As for the characters being incapable of feeling love I’ll give just one example from many, many I could choose from. One of the most moving scenes in the book, for me, is when Reardon tries to save the wet nurse who has been shot and thrown down a slag heap. In the beginning of the book Reardon feels nothing but contempt for him. After all he is there to enforce the onerous government regulations of the looters. But gradually the boy comes to love and respect Reardon and Reardon him as the boy grows and comes to share Reardon’s values. As he is cradling the dying boy he bends down and kisses him on the forehead as he would a son. This is the cold, Ruthless businessman Hank Reardon. Meanwhile his life’s work is being burned to the ground and he knows it. The boy, who he at first despised, now means more to him than his mills. But his actions would not be altruism because he loves the boy. He doesn’t love him for his power or ability because he has neither. He loves him for the moral virtues he has come to embody and for his character.

Sorry to be so long winded but that book and the ideas in it are very important to me. I’d love to hear what you think.

I think Atlas shrugged is one of the greatest pieces of literature ever written in the history of mankind. It’s second only to the Declaration of Independance because the founders were able to say the same thing, except for the part about the creator, in one paragraph that took Ayn Rand over a thousand pages. Lol.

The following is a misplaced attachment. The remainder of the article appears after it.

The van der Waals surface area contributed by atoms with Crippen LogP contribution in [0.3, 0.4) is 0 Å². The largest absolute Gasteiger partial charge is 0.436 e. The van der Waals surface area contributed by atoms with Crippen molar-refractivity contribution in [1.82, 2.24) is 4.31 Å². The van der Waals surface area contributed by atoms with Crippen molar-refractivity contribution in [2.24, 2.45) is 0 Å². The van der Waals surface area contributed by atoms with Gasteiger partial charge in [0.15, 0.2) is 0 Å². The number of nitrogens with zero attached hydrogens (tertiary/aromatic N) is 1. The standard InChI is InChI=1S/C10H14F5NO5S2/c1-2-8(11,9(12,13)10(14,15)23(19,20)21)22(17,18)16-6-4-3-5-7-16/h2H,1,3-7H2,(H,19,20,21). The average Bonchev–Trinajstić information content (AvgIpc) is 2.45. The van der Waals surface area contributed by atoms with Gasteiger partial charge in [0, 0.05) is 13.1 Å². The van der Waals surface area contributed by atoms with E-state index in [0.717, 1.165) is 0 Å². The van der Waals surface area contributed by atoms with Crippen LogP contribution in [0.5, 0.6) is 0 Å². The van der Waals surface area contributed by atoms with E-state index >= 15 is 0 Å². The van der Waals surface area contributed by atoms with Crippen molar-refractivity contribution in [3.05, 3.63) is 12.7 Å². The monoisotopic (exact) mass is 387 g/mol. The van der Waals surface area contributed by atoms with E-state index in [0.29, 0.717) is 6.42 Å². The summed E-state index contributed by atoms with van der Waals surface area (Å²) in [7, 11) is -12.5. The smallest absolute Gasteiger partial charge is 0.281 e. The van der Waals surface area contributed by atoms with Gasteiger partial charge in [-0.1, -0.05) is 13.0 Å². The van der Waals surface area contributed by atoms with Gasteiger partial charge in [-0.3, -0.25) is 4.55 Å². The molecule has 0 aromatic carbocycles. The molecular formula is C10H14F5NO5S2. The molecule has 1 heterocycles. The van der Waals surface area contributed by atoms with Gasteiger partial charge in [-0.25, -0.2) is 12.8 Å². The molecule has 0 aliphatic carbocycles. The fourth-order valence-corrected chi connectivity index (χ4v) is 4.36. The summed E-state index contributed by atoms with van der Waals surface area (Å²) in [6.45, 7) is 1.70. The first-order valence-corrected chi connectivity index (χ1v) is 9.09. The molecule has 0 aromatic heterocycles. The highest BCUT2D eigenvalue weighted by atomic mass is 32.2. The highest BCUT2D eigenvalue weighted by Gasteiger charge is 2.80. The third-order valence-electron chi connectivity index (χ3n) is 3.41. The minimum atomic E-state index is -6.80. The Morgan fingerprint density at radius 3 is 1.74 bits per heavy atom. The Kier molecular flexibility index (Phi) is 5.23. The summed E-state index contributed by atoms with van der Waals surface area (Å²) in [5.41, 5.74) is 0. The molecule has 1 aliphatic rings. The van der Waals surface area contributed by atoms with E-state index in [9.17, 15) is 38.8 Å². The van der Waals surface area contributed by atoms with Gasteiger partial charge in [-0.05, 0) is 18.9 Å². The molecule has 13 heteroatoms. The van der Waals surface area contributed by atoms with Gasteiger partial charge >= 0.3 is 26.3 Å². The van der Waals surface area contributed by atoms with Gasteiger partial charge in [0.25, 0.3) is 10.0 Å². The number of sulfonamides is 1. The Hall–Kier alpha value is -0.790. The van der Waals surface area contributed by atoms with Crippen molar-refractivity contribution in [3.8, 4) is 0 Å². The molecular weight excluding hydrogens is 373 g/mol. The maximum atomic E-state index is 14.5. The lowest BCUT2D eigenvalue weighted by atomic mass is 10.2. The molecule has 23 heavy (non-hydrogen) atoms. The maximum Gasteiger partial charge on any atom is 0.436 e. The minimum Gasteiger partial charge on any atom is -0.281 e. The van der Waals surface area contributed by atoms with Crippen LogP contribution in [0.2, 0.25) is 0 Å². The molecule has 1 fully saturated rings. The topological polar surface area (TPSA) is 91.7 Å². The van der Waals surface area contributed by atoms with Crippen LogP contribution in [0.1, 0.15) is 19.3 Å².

39 posted on 05/04/2012 12:32:29 AM PDT by albionin (A gawn fit's eye gettin.)
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To: albionin
Great stuff, deserving of a good reply. I'll give it my best shot.

So selflessness or the absence of self interest is a goal of altruism. But Jesus did not act selflessly in dying on the cross. He definitely had an interest, it was his purpose in coming here. Sacrifice is always portrayed as being painful to the one sacrificing and as a loss or trading something of greater value for something of lesser. While he suffered greatly, he did it to gain a much greater value, the fulfillment of his mission on earth and the re-attainment of his place in heaven.

Here's where I get tripped up on things: altruism is the denial of self interest in favor of the interests of others, but one could counter that "altruism," in that sense, does not involve denial of self interest at all, for the satisfaction one derives from denying one's self interest is the reward for selflessness. Performing charity, for instance, feels good, and that feeling of goodness is a reward for sacrificing whatever it is you're going to sacrifice for the good of someone else.

All well and good.

Let's dabble, then, in the supernatural a bit. If you're a believer, you believe, to some degree, that Jesus was the physical embodiment of God. If you're not a believer, you believe something along the continuum of Jesus didn't exist at all and is purely a myth to Jesus was a really important historical cat to Jesus could've been one of those prophet-types you read about in books. Personally, I'm in the former camp, but that's me personally, and I'm cool with whatever anyone believes about Jesus . . . I'm just trying to describe to you what I take as the "givens" part of the mathematical problem to be solved. So I'm coming to you as one who believes Jesus to be the physical embodiment of God.